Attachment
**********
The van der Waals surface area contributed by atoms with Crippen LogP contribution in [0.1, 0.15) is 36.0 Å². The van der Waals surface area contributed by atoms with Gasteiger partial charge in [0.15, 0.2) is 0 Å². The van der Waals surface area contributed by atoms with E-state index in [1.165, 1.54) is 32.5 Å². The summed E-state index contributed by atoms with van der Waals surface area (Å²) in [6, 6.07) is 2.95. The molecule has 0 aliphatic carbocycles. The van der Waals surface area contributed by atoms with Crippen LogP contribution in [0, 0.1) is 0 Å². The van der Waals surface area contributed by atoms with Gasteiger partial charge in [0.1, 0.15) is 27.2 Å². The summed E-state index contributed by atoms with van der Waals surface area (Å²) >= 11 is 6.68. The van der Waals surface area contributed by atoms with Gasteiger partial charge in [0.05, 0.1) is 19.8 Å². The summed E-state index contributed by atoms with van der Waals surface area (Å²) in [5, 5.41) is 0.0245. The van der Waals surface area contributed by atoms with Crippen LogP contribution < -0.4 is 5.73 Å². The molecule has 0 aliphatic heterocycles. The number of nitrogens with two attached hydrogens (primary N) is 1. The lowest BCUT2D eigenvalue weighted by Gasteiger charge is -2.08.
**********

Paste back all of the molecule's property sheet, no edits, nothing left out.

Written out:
The van der Waals surface area contributed by atoms with Crippen LogP contribution in [0.1, 0.15) is 36.0 Å². The van der Waals surface area contributed by atoms with Gasteiger partial charge in [0.15, 0.2) is 0 Å². The van der Waals surface area contributed by atoms with E-state index in [1.165, 1.54) is 32.5 Å². The summed E-state index contributed by atoms with van der Waals surface area (Å²) in [6, 6.07) is 2.95. The molecule has 0 aliphatic carbocycles. The van der Waals surface area contributed by atoms with Crippen LogP contribution in [0, 0.1) is 0 Å². The van der Waals surface area contributed by atoms with Gasteiger partial charge in [0.1, 0.15) is 27.2 Å². The summed E-state index contributed by atoms with van der Waals surface area (Å²) >= 11 is 6.68. The van der Waals surface area contributed by atoms with Gasteiger partial charge in [0.05, 0.1) is 19.8 Å². The summed E-state index contributed by atoms with van der Waals surface area (Å²) in [5, 5.41) is 0.0245. The van der Waals surface area contributed by atoms with Crippen LogP contribution < -0.4 is 5.73 Å². The molecule has 0 aliphatic heterocycles. The number of nitrogens with two attached hydrogens (primary N) is 1. The lowest BCUT2D eigenvalue weighted by Gasteiger charge is -2.08.